at larger sizes.)
In my case, I disabling hinting entirely, until the graphics drivers bug
was worked out, was my workaround. While I was actually missing chunks
of letters, a far worse issue than you're seeing, if the kerning/hinting
is incorrect as it appears to be in your case, simply disabling it may
still help even if the default kerning isn't ideal, since the hinting can
actually make the problem worse instead of better. OTOH, maybe you need
to enable or turn up the hinting, if it's off or low.
3) Simply try a different font. You'll need to experiment a bit to see
which font roles affect the areas where you see the bug, but given the
dramatic differences between fonts in the way they handle hinting/
kerning, it may well be that whatever font you're using tickles the bug
you're seeing, and selecting an alternative font could easily be the
simplest way around the problem.
4) Given that you're running gentoo, you have the additional option of
fiddling with freetype USE flags. (Binary distro users would just have
to take what was installed, unless they wanted to do the rebuild entirely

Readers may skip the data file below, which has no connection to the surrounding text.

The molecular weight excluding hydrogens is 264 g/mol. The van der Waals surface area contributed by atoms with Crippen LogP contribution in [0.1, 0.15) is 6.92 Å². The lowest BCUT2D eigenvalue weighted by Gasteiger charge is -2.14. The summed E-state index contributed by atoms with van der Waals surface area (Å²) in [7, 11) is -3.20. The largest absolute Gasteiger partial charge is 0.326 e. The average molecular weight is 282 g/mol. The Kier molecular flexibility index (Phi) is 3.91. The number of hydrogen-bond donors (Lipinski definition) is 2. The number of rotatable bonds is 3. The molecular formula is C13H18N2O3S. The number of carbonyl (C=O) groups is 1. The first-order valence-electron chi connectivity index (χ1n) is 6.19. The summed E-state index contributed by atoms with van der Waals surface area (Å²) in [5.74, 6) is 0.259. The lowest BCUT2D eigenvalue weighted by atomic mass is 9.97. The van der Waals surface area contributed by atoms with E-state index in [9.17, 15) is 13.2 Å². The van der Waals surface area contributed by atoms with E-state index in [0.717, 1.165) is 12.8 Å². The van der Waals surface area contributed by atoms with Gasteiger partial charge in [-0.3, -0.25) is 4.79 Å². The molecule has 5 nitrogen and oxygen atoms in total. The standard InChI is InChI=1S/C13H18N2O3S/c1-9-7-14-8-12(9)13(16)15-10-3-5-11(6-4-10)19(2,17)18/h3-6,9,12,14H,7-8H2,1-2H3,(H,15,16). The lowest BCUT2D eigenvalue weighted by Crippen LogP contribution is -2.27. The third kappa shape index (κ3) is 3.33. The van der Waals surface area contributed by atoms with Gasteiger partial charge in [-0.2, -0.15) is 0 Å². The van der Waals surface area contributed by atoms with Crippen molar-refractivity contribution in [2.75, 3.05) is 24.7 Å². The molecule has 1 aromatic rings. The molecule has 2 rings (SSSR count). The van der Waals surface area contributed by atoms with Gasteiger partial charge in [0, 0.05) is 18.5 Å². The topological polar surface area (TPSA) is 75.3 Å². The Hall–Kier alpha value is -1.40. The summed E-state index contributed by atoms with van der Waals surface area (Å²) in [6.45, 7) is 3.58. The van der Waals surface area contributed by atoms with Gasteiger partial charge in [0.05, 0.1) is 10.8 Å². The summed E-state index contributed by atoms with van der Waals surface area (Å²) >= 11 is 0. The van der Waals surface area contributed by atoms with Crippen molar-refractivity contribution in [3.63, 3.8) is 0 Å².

on their own.) In particular, take a look at USE=autohinter. The
"hinting instructor" used for truetype fonts was patented for many years,
and thus the unpatented autohinter was the former default. But a couple
years ago, the patent expired, and freetype now defaults to using the
previously patented truetype "hint instructor". However, in addition to
some people preferring the autohinter or unhinted, a LOT of FLOSS (as
well as servantware designed to work on FLOSS) had been designed to work
without the then-patented technology, and it's reasonable to assume
there's still lingering bugs with some fonts and some software, when used
with the now patent-expired and thus new default. Thus, flipping this
USE flag and rebuilding freetype could make a difference, particularly if
the affected font is truetype-based (see #3 about testing a different
Duncan - List replies preferred. No HTML msgs.
"Every nonfree program has a lord, a master --
and if you use the program, he is your master." Richard Stallman